The David Cameron Syria war vote has not passed the House of Commons in the UK.
The motion to launch military action against Syria following that country’s use of chemical weapons in its ongoing civil war failed by a vote of 285 to 272 in the British parliament.
The British prime minister apparently was unable to convince lawmakers that a military intervention was justified on humanitarian grounds. The BBC reports that “It effectively rules out British involvement in any US-led strikes against the Assad regime.”
Another parliamentary vote could come next week, however. “The prime minister said no decision to act had been made and that the UK wouldn’t become involved in military action until a further parliamentary vote, due next week, after inspectors from the United Nations report their findings on the use of chemical weapons last week. Western governments have said the Assad regime carried out the attack.”
The Guardian reports that Cameron told the House of Commons that there were nearly 100 videos “of people dying in a gas attack in a suburb of Damascus two weeks ago” but he also conceded that “there could be no 100% certainty about the intelligence on which Britain would have to make a decision on whether to intervene in Syria.”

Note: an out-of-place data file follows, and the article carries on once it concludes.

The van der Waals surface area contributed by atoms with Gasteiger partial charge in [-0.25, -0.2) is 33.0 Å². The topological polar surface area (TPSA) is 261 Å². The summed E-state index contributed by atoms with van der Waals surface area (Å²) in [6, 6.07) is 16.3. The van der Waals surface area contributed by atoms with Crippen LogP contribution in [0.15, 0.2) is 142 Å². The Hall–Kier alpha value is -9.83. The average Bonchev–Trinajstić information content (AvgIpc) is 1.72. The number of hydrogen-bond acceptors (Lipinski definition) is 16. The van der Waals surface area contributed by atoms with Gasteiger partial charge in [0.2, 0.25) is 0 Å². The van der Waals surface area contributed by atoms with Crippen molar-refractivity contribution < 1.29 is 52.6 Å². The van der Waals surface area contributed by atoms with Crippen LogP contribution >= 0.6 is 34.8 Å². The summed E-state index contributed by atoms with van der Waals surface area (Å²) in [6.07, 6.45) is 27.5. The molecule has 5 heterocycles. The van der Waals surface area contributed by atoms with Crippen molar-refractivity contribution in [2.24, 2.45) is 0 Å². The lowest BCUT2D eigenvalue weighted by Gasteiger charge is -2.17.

President Obama this week said that he hasn’t decided on intervening in Syria after it reportedly used poison gas on on its own citizens. Over 100 lawmakers on both sides of the aisle in the House of Representatives want the president to seek Congressional approval for launching any military strike as required by the US Constitution.
Although remaining generally supported of the president in this regard, House Speaker John Boehner has called upon the president to explain to the American people how intervening in Syria would secure US national security objectives.
Apart from the opposition to getting entangled in another Middle East war, much of the resistance to military action is that intervening against the Assad regime puts the US in a position of helping the Al Qaeda-linked rebels.
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